Wednesday, January 2, 2008

Boned and Gored: Dior's New Look and the Death of Rosie the Riveter


Christian Dior's 1947 New Look was a prescriptive manner of dress that was said to signify release from the penury of the war years. It heralded a return to femininity that had been lost to ration coupons and shortages and fiber polymers. Despite its elegant outline, the New Look--by nomenclature, Dior's debut collection "Carolle"-- trapped women in strict sartorial servility while it trussed, bound, and overamplified the natural female contours.

A history of the New Look construction reveals that the unnatural silhouette had more in common with the structural confinement of the Victorian era than it did with anything modern or revolutionary; although chic it was a sui generis step backward into confining design. This stylistic recidivism is intriguing, considering the era in which it occurred.

The Carolle collection debuted shortly after the end of World War Two, a period in history where women had replaced a significant percentage of the male manufacturing workforce. Two years prior, these new working women had been represented by Rosie the Riveter (or other advertising iconography), a burly, decidedly unglamorous emblem who held her own in what had been a exclusively male preserve.

Dior's theory (and the widespread adoption of the look affirms this), was that women were relieved to have the opportunity to return to stable domesticity, to gentle and traditional female pursuits and manners of dress. The Carolle designs were thus a celebration of this return to form. However, it is interesting to consider the New Look in reference to two other periods of equality/emancipation in which female fashion underwent a sea change: the era of post-Edwardian suffrage and the era of women's liberation.

Although suffrage movements had begun in the Victorian era, they reached a vocal peak shortly before and during World War One. This time period coincides with a shift away from the restrictive Victorian manner of dress into a more fluid shape. Similarly, the women's lib movements of the 1960s also occasioned a change in outline; in this case away from the perceived repression of the New Look and into a completely natural figuration.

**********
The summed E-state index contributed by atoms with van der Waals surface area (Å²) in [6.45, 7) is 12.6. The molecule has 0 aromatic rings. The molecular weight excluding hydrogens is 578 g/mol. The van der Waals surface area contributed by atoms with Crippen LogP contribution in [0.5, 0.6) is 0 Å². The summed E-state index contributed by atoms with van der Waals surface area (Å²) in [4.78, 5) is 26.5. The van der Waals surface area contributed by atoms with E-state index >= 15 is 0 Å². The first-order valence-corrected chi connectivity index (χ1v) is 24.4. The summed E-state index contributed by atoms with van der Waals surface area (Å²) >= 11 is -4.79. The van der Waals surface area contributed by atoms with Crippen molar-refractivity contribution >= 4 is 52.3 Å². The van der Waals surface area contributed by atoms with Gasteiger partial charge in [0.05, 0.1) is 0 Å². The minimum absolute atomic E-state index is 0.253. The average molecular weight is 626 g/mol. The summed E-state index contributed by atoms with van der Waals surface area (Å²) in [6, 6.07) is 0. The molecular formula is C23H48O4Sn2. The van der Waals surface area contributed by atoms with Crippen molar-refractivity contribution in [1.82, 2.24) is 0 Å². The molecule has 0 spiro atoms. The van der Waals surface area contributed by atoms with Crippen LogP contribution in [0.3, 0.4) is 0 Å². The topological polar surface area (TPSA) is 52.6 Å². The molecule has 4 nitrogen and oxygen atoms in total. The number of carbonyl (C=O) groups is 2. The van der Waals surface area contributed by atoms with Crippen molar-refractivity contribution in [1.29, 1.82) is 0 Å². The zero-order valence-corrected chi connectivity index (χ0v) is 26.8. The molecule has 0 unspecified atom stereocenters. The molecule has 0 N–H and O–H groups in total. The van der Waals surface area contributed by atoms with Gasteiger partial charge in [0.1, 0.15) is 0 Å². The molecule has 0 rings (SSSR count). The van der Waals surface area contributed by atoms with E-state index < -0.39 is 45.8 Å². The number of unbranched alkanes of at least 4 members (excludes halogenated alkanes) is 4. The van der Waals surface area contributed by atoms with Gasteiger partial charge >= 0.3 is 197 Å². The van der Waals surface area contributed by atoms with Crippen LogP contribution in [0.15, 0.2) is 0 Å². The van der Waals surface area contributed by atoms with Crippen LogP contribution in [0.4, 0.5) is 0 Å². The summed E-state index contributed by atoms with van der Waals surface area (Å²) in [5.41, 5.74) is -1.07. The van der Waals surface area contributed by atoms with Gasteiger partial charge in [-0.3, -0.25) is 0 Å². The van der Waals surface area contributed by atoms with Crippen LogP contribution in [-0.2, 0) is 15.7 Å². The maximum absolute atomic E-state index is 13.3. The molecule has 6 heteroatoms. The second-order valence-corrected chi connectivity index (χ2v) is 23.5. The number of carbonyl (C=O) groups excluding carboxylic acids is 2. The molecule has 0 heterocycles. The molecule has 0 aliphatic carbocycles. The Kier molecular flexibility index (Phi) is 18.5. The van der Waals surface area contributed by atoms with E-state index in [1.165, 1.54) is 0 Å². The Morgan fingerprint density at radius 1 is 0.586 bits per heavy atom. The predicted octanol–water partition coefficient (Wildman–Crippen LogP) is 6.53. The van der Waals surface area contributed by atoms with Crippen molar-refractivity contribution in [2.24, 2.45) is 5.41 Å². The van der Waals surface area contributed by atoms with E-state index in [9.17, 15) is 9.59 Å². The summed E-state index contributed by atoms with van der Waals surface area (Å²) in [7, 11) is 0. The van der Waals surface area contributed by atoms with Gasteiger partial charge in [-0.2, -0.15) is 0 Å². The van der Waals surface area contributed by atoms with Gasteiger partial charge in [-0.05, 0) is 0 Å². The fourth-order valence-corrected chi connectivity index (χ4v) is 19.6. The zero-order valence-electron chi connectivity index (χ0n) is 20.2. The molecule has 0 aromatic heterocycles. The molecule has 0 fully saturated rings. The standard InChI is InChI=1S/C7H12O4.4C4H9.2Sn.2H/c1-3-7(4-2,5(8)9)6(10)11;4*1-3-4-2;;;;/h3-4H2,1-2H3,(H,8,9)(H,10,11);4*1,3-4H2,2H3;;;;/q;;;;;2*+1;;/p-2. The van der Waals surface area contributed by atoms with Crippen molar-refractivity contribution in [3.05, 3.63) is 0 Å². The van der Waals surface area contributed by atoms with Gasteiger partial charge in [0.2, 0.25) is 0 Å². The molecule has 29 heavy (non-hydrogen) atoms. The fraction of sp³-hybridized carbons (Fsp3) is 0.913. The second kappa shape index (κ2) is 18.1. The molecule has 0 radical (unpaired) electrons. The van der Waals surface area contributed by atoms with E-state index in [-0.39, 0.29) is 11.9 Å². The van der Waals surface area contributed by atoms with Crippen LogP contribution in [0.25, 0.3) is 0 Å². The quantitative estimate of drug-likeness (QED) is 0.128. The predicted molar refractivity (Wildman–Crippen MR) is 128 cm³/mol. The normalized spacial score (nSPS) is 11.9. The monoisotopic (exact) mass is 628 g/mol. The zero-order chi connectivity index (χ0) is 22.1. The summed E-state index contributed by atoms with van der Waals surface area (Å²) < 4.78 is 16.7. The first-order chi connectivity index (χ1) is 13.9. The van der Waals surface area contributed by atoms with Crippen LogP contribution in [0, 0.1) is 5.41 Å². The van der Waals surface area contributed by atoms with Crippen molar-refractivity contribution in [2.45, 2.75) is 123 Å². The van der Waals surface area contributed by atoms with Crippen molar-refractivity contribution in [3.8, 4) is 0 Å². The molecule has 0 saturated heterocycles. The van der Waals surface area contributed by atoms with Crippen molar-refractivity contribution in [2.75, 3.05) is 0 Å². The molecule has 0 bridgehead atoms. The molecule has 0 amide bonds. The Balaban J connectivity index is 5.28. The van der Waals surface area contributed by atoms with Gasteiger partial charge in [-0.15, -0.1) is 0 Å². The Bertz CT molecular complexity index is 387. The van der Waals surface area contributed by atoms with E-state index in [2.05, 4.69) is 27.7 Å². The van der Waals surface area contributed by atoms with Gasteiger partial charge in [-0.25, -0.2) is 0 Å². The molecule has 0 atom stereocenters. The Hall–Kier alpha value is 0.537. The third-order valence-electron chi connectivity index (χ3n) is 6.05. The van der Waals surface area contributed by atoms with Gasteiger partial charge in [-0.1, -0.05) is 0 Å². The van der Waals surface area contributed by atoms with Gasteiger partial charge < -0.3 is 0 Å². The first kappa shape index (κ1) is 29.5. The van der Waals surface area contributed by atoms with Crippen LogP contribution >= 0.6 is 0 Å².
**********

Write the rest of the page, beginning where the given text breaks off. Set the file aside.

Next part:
The rejection of traditional feminine lines and female appurtenances by the women's libbers was a direct reflection of their political agenda. The dropped waists of the World War One era were not so clearly linked to suffrage, and yet they seem to go hand in hand with the critical mission of women's rights. The tight corsets and stays of Victorian dress confined a woman while supposedly exhibiting her finest sexual assets, placing her in a subjugated position that was antithetical to her fight for equal rights.

Unlike the suffrage and liberation movements, the women whom Rosie the Riveter represented had no soi disant political platform. Initially, they were merely playing a necessary part in the grander theatre of war. History tells us, however, that many of these women were not so pleased to renounce their newfound muscle once the boys returned from battle. It is in this light that Dior's sweeping statement about a return to femininity is perhaps contradictory; one can only conclude that the severest form of bodily manipulation required for the New Look designs was not as universally popular as fashion overviews indicate. Moreover, the undergarments used to display the New Look to its proper degree bordered on and acted nearly as fetish wear. The designs seemed to codify female sexual empowerment into flower-like* polar extremes. The waist, cinched in by a "waspie," rose like a pistil from the exaggerated seed-bearing bloom of the hips. The presentation became an odd epitaph for Rosie the Riveter, consigning her to the joy of petticoat domesticity she tabled while fighting the homefront battle.

The New Look image must have been at least partially counterproductive and counterintuitive for women who had earlier been building battleships and B-29 Superfortresses. It is hard to believe that such women clamored to wear the designs in their most oppressive forms. In hindsight, can we accept such drastic femininity as a palliative for honest manual labor or as a nostrum to erase a loss of femininity during a time of heroic male bloodshed?

*The French word "carolle" means inner petals.

New Look sketch from designmuseum.org

2 comments:

susie_bubble said...

Having just caught the last few days of the Age of Couture exhibition at the V&A, I'm glad someone has bought up the oddities of the New Look. Fact is though, the look was widely adopted, copied and perhaps weakened somewhat (high street copies at the time didn't require such rigorous underwear and cinching in...). I think it speaks volumes about the need to conform and the relief to have rules and codes of conduct again after a chaotic war-era.....
This was especially the case in the USA, Dior's biggest country client...

Suzanna Mars said...

Exactly! The copies didn't require as much fussiness with the undergarments, but still relied on facsimile fussiness--not as fetish-like. And this held on for years. It was really dressing to play a role, one that was very traditionally American (home and hearth) and one that had been threatened or weakened by the war. Or it could just have been a case of "pretty things" after a period of deprivation.

There's a dissertation in here somewhere.